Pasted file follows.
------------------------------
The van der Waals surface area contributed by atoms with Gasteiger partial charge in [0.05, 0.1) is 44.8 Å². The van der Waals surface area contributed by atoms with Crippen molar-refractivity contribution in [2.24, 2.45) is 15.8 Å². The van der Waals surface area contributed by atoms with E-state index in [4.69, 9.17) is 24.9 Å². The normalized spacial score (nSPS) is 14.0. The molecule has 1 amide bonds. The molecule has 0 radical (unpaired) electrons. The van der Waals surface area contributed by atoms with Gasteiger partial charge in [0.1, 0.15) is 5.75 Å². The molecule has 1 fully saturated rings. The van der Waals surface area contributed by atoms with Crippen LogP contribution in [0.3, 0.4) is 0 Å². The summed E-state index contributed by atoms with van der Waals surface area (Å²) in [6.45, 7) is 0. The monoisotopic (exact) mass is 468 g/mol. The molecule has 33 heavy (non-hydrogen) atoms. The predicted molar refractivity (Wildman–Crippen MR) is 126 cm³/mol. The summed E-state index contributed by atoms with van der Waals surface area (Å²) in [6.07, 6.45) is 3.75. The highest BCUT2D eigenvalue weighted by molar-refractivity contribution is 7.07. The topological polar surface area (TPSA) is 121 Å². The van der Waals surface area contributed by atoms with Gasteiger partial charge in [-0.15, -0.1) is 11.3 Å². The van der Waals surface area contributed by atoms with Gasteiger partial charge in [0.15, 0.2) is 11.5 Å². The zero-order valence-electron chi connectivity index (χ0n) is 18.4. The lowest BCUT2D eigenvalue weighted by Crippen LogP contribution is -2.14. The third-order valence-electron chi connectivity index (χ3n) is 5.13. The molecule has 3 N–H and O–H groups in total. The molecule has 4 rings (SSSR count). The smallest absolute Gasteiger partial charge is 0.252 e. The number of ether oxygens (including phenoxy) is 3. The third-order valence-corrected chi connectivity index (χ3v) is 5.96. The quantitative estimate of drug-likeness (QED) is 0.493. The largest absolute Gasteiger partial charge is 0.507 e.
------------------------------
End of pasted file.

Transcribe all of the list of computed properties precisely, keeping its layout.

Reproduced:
The van der Waals surface area contributed by atoms with Gasteiger partial charge in [0.05, 0.1) is 44.8 Å². The van der Waals surface area contributed by atoms with Crippen molar-refractivity contribution in [2.24, 2.45) is 15.8 Å². The van der Waals surface area contributed by atoms with E-state index in [4.69, 9.17) is 24.9 Å². The normalized spacial score (nSPS) is 14.0. The molecule has 1 amide bonds. The molecule has 0 radical (unpaired) electrons. The van der Waals surface area contributed by atoms with Gasteiger partial charge in [0.1, 0.15) is 5.75 Å². The molecule has 1 fully saturated rings. The van der Waals surface area contributed by atoms with Crippen LogP contribution in [0.3, 0.4) is 0 Å². The summed E-state index contributed by atoms with van der Waals surface area (Å²) in [6.45, 7) is 0. The monoisotopic (exact) mass is 468 g/mol. The molecule has 33 heavy (non-hydrogen) atoms. The predicted molar refractivity (Wildman–Crippen MR) is 126 cm³/mol. The summed E-state index contributed by atoms with van der Waals surface area (Å²) in [6.07, 6.45) is 3.75. The highest BCUT2D eigenvalue weighted by molar-refractivity contribution is 7.07. The topological polar surface area (TPSA) is 121 Å². The van der Waals surface area contributed by atoms with Gasteiger partial charge in [-0.15, -0.1) is 11.3 Å². The van der Waals surface area contributed by atoms with Gasteiger partial charge in [0.15, 0.2) is 11.5 Å². The zero-order valence-electron chi connectivity index (χ0n) is 18.4. The lowest BCUT2D eigenvalue weighted by Crippen LogP contribution is -2.14. The third-order valence-electron chi connectivity index (χ3n) is 5.13. The molecule has 3 N–H and O–H groups in total. The molecule has 4 rings (SSSR count). The smallest absolute Gasteiger partial charge is 0.252 e. The number of ether oxygens (including phenoxy) is 3. The third-order valence-corrected chi connectivity index (χ3v) is 5.96. The quantitative estimate of drug-likeness (QED) is 0.493. The largest absolute Gasteiger partial charge is 0.507 e.